We believe that given the above tradeoff, this is the best use of our resources balanced against our application developers' needs for a modern UI toolkit with fast-paced feature development. Other projects have other needs: a smaller API surface, or less need for innovation, for example.
Why can't every minor GTK release be API/ABI compatible with the previous one?
With the existing policy, we've been reluctant to expose lower-level functionality to app developers, preferring to expose as small as possible an API surface and keeping many things in private headers. With the freedom to break API, we can expose these formerly-private APIs to developers in an unstable release, with appropriate caveats. Then, when the unstable series becomes stable, these now-stable APIs can remain public.
One example reason for breakage is to have the toolkit conform to modern expectations of, for example, input devices and display servers. The more we try to keep API and ABI compatibility intact while still implementing large features like Wayland or touch support, the more expensive the implementation will be. Read Christian Hergert's mailing list post for some of the ambitious changes that GTK needs to make in 4.0 and beyond.
Why is it a goal to break API?
It's not a goal. If there are no features that require breaking API in a release, then we won't go around looking for something to break.
Why bump the soname every six months?
Standard practice for distributions is to bump the soname when there is an ABI break. Given that ABI breaks can be even minor things, and we are planning to allow both API and ABI breaks in unstable releases, we assume that each unstable release will require a soname bump. Of course, if there happens to be nothing in a release that requires a soname bump, then we will not bump the soname.
This will be difficult for source-based distributions and we'd welcome ideas on making it easier.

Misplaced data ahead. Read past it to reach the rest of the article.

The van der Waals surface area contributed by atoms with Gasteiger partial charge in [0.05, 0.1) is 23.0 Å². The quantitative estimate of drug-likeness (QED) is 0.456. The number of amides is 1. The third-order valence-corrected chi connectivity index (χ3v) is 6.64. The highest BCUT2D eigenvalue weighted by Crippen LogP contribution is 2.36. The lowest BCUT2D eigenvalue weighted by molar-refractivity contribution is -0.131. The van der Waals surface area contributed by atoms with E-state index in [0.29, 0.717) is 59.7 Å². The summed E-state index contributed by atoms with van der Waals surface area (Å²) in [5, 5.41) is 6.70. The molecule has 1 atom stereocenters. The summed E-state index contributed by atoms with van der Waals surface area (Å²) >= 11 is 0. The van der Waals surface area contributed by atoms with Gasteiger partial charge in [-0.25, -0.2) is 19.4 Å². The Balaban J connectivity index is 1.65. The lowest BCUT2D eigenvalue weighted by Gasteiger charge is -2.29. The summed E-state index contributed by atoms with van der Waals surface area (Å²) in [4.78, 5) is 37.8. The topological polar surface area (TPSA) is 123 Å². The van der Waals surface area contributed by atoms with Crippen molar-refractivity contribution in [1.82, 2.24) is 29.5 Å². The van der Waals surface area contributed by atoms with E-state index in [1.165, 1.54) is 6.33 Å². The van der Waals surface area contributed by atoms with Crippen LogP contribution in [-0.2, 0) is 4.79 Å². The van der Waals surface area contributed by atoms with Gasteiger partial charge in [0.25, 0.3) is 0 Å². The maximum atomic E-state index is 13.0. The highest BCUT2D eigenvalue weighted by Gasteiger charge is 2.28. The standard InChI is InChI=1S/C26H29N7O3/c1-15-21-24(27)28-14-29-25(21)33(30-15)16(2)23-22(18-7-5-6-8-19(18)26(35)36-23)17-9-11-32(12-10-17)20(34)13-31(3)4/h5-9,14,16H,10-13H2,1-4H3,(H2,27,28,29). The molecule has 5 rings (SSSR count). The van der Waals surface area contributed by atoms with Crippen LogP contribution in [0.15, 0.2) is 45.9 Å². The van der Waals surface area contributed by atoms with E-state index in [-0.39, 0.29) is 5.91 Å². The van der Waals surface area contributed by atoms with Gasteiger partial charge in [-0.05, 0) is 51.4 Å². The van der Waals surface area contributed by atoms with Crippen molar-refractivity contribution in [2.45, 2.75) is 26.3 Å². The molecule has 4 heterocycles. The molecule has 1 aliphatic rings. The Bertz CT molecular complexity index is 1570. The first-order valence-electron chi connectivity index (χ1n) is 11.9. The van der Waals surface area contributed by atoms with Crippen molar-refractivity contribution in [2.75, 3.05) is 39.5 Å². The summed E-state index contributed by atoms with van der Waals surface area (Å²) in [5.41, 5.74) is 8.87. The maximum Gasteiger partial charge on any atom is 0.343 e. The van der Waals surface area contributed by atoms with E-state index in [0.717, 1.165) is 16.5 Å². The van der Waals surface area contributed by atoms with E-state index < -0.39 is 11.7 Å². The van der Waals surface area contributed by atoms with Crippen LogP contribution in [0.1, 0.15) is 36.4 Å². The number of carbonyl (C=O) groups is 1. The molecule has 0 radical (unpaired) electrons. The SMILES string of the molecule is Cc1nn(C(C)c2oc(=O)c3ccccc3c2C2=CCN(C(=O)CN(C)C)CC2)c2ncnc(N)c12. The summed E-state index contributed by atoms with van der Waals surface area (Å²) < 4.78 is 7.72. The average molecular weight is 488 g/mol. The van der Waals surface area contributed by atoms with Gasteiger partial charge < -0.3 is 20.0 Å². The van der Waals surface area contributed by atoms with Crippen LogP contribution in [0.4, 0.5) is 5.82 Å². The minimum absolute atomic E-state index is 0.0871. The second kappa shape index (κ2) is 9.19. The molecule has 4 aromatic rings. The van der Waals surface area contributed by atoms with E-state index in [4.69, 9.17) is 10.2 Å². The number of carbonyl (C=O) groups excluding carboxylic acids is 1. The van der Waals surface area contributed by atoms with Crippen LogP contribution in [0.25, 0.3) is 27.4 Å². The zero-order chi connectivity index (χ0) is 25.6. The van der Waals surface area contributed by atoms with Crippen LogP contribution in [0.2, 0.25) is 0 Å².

I need to target GTK 2 because GTK 3 doesn't have good cross-platform support. Won't this make my life harder?
This is certainly a problem and we'd welcome input from people who are affected by it. It took a long time since the 3.0 release to bring a usable version of GTK 3 to Windows platforms, and we need to have a good developer story for this.
Aren't you just going to leave the stable series to rot, in practice?
No. As Emmanuele Bassi points out, that has not happened to the GTK 2.x stable series:
- Since [the 2.24.0 release in January 2011], the 2.24 branch — i.e. the “feature frozen” branch has seen 873 commits (as of this afternoon, London time), and 30 additional releases. Turns out that people are being paid to maintain feature-frozen branches because that’s where the “boring” bits are — security issues, stability bugs, etc.
Why did you decide this without consulting the community?
This reason for this proposal in the first place is because of feedback from community members unhappy with GTK's current practices.
It's not our intention to restrict the discussion to the people who were able to be present in the hackfest room in Toronto. Nothing has been decided yet, this is a proposal on which we are soliciting the opinions of GTK and application developers. Come discuss it on firstname.lastname@example.org and #gtk+.
More points for discussion / FAQs that need answering
- Why can't the stable release cadence be longer than 2 years?
- Why can't the stable releases stay supported for longer than 2 years?
- Why release API-breaking major versions on a cadence? Can't you just do it only when necessary?
How about a GtkPrivate library and #define I_WANT_UNSTABLE_API?
- How can I support both the stable and unstable releases?
- How will this affect theme developers, since they don't get to choose what version to target like app developers do?